Those are the words of newspaper executive and Berkshire Hathaway Vice Chairman Charles Munger. His comments were made the same week McClatchy, the second largest newspaper company in the United States, filed for bankruptcy.
Between 2006 and 2018, McClatchy’s advertising revenue fell by 80 percent and daily print circulation fell by 58.6 percent. The company has been family owned for 163 years. It has 30 newsrooms in 14 states.
We live in a world where consumers get their news instantly on their smartphones. The high cost of printing newspapers and the expectation from hose consumers that news should be free has rocked an industry that was so dominant for so long. In published reports this week Munger said “Technological change is destroying the daily newspapers in America. The revenue goes away and the expenses remain and they’re all dying.” Although he did say The Wall Street Journal and New York Times would most likely survive.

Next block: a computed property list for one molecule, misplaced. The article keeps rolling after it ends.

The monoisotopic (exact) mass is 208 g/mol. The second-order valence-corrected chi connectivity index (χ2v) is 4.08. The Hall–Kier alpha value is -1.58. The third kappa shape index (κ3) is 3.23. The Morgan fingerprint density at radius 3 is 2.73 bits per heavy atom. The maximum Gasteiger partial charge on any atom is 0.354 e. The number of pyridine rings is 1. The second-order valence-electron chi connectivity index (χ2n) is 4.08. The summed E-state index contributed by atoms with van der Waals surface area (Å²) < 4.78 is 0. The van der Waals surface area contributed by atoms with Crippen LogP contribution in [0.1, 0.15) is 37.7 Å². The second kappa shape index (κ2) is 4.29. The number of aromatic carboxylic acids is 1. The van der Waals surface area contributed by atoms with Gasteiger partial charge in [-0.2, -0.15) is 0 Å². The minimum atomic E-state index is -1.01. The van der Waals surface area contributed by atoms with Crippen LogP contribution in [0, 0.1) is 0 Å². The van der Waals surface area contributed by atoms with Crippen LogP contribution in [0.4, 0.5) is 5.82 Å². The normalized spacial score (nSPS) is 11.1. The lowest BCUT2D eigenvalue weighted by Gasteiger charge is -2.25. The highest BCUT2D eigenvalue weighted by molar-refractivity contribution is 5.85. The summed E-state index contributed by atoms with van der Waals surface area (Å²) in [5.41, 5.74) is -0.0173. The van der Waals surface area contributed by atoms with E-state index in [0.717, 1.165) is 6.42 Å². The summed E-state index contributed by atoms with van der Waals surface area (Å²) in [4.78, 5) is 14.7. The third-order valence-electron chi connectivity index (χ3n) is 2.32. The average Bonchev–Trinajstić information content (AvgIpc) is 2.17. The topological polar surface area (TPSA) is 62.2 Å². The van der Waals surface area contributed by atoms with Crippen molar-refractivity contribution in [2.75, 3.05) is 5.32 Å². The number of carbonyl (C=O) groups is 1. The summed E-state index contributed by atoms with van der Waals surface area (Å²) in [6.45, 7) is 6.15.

With TV fragmenting, the likes of Netflix, Amazon Prime and other subscription services surging, and the slow death of the newspaper industry, it certainly serves as an important lesson for the radio industry, as it turns 100 years old this year, that anything can happen.
What is your company doing to stand out with consumers and bring customers through the doors of advertisers on a consistent basis?